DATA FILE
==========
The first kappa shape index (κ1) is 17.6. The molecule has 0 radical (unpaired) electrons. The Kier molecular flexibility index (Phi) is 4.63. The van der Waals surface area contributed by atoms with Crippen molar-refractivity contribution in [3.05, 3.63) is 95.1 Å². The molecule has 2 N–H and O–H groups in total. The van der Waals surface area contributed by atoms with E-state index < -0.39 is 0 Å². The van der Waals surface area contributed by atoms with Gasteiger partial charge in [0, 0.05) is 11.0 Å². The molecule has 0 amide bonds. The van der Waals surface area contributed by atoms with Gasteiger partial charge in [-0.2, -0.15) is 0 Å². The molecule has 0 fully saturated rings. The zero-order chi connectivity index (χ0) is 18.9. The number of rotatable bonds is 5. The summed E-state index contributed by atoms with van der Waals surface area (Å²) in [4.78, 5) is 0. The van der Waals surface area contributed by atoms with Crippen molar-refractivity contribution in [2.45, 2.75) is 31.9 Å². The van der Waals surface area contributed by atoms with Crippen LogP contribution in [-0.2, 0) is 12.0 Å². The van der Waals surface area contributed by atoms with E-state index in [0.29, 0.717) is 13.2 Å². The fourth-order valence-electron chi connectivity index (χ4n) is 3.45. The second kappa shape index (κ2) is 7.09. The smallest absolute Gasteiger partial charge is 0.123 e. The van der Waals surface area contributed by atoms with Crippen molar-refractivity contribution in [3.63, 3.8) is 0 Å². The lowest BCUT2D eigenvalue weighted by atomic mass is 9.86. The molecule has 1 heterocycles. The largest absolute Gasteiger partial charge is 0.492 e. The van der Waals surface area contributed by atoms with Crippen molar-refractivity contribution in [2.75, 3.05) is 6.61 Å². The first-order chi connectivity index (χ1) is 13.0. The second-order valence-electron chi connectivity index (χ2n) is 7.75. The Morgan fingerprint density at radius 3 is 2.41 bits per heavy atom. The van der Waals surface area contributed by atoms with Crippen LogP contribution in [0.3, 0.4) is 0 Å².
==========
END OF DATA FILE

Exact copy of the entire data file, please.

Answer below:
The first kappa shape index (κ1) is 17.6. The molecule has 0 radical (unpaired) electrons. The Kier molecular flexibility index (Phi) is 4.63. The van der Waals surface area contributed by atoms with Crippen molar-refractivity contribution in [3.05, 3.63) is 95.1 Å². The molecule has 2 N–H and O–H groups in total. The van der Waals surface area contributed by atoms with E-state index < -0.39 is 0 Å². The van der Waals surface area contributed by atoms with Gasteiger partial charge in [0, 0.05) is 11.0 Å². The molecule has 0 amide bonds. The van der Waals surface area contributed by atoms with Gasteiger partial charge in [-0.2, -0.15) is 0 Å². The molecule has 0 fully saturated rings. The zero-order chi connectivity index (χ0) is 18.9. The number of rotatable bonds is 5. The summed E-state index contributed by atoms with van der Waals surface area (Å²) in [4.78, 5) is 0. The van der Waals surface area contributed by atoms with Crippen molar-refractivity contribution in [2.45, 2.75) is 31.9 Å². The van der Waals surface area contributed by atoms with Crippen LogP contribution in [-0.2, 0) is 12.0 Å². The van der Waals surface area contributed by atoms with E-state index in [0.29, 0.717) is 13.2 Å². The fourth-order valence-electron chi connectivity index (χ4n) is 3.45. The second kappa shape index (κ2) is 7.09. The smallest absolute Gasteiger partial charge is 0.123 e. The van der Waals surface area contributed by atoms with Crippen molar-refractivity contribution in [3.63, 3.8) is 0 Å². The lowest BCUT2D eigenvalue weighted by atomic mass is 9.86. The molecule has 1 heterocycles. The largest absolute Gasteiger partial charge is 0.492 e. The van der Waals surface area contributed by atoms with Crippen molar-refractivity contribution in [2.75, 3.05) is 6.61 Å². The first-order chi connectivity index (χ1) is 13.0. The second-order valence-electron chi connectivity index (χ2n) is 7.75. The Morgan fingerprint density at radius 3 is 2.41 bits per heavy atom. The van der Waals surface area contributed by atoms with Crippen LogP contribution in [0.3, 0.4) is 0 Å².